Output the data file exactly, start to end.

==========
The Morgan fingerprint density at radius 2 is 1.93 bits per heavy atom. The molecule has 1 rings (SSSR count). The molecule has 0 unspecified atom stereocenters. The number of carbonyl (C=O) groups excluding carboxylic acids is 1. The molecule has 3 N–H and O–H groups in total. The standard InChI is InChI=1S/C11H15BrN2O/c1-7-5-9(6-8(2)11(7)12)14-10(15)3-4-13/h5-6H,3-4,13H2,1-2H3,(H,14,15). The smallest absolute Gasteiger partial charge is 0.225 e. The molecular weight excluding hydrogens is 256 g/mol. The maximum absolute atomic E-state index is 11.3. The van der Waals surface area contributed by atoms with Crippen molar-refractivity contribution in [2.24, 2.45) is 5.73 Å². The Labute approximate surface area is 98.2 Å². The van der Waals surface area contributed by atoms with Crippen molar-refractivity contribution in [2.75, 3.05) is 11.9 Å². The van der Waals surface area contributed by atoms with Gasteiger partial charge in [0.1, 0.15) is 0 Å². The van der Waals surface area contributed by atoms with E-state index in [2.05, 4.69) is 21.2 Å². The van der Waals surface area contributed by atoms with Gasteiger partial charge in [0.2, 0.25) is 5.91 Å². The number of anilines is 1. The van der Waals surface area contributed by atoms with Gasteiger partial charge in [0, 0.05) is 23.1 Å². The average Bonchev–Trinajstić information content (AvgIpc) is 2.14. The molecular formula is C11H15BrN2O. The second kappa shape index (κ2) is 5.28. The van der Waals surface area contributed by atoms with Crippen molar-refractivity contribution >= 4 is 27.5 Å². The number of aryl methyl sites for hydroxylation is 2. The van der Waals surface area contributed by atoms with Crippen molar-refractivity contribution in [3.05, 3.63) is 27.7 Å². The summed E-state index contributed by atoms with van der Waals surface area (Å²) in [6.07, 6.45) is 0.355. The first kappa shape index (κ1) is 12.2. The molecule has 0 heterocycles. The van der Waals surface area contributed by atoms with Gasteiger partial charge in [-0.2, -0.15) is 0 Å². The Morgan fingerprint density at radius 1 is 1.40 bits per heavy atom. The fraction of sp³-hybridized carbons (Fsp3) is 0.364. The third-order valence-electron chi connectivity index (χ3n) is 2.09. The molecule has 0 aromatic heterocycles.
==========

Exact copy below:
The Morgan fingerprint density at radius 2 is 1.93 bits per heavy atom. The molecule has 1 rings (SSSR count). The molecule has 0 unspecified atom stereocenters. The number of carbonyl (C=O) groups excluding carboxylic acids is 1. The molecule has 3 N–H and O–H groups in total. The standard InChI is InChI=1S/C11H15BrN2O/c1-7-5-9(6-8(2)11(7)12)14-10(15)3-4-13/h5-6H,3-4,13H2,1-2H3,(H,14,15). The smallest absolute Gasteiger partial charge is 0.225 e. The molecular weight excluding hydrogens is 256 g/mol. The maximum absolute atomic E-state index is 11.3. The van der Waals surface area contributed by atoms with Crippen molar-refractivity contribution in [2.24, 2.45) is 5.73 Å². The Labute approximate surface area is 98.2 Å². The van der Waals surface area contributed by atoms with Crippen molar-refractivity contribution in [2.75, 3.05) is 11.9 Å². The van der Waals surface area contributed by atoms with Gasteiger partial charge in [0.1, 0.15) is 0 Å². The van der Waals surface area contributed by atoms with E-state index in [2.05, 4.69) is 21.2 Å². The van der Waals surface area contributed by atoms with Gasteiger partial charge in [0.2, 0.25) is 5.91 Å². The number of anilines is 1. The van der Waals surface area contributed by atoms with Gasteiger partial charge in [0, 0.05) is 23.1 Å². The average Bonchev–Trinajstić information content (AvgIpc) is 2.14. The molecular formula is C11H15BrN2O. The second kappa shape index (κ2) is 5.28. The van der Waals surface area contributed by atoms with Crippen molar-refractivity contribution >= 4 is 27.5 Å². The number of aryl methyl sites for hydroxylation is 2. The van der Waals surface area contributed by atoms with Crippen molar-refractivity contribution in [3.05, 3.63) is 27.7 Å². The summed E-state index contributed by atoms with van der Waals surface area (Å²) in [6.07, 6.45) is 0.355. The first kappa shape index (κ1) is 12.2. The molecule has 0 heterocycles. The van der Waals surface area contributed by atoms with Gasteiger partial charge in [-0.2, -0.15) is 0 Å². The Morgan fingerprint density at radius 1 is 1.40 bits per heavy atom. The fraction of sp³-hybridized carbons (Fsp3) is 0.364. The third-order valence-electron chi connectivity index (χ3n) is 2.09. The molecule has 0 aromatic heterocycles.